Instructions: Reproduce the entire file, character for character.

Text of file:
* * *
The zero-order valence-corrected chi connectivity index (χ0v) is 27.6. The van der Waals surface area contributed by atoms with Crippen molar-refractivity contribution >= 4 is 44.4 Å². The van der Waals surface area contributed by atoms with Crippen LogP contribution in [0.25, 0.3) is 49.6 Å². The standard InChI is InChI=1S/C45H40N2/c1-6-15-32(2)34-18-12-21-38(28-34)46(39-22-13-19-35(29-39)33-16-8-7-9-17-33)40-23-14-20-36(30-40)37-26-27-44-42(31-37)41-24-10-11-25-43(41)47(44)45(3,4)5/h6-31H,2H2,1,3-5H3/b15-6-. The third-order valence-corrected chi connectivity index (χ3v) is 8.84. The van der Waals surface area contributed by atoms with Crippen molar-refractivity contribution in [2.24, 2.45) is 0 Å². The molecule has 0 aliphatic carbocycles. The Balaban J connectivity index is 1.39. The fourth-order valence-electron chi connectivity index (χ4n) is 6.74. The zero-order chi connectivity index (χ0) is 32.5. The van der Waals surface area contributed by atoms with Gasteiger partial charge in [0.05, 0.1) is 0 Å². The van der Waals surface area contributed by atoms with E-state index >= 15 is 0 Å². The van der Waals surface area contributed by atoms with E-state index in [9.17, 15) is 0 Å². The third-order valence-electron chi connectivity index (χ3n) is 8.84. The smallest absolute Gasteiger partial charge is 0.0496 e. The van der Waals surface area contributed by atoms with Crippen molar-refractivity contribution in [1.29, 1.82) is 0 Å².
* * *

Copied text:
The zero-order valence-corrected chi connectivity index (χ0v) is 27.6. The van der Waals surface area contributed by atoms with Crippen molar-refractivity contribution >= 4 is 44.4 Å². The van der Waals surface area contributed by atoms with Crippen LogP contribution in [0.25, 0.3) is 49.6 Å². The standard InChI is InChI=1S/C45H40N2/c1-6-15-32(2)34-18-12-21-38(28-34)46(39-22-13-19-35(29-39)33-16-8-7-9-17-33)40-23-14-20-36(30-40)37-26-27-44-42(31-37)41-24-10-11-25-43(41)47(44)45(3,4)5/h6-31H,2H2,1,3-5H3/b15-6-. The third-order valence-corrected chi connectivity index (χ3v) is 8.84. The van der Waals surface area contributed by atoms with Crippen molar-refractivity contribution in [2.24, 2.45) is 0 Å². The molecule has 0 aliphatic carbocycles. The Balaban J connectivity index is 1.39. The fourth-order valence-electron chi connectivity index (χ4n) is 6.74. The zero-order chi connectivity index (χ0) is 32.5. The van der Waals surface area contributed by atoms with Gasteiger partial charge in [0.05, 0.1) is 0 Å². The van der Waals surface area contributed by atoms with E-state index >= 15 is 0 Å². The van der Waals surface area contributed by atoms with E-state index in [9.17, 15) is 0 Å². The third-order valence-electron chi connectivity index (χ3n) is 8.84. The smallest absolute Gasteiger partial charge is 0.0496 e. The van der Waals surface area contributed by atoms with Crippen molar-refractivity contribution in [1.29, 1.82) is 0 Å².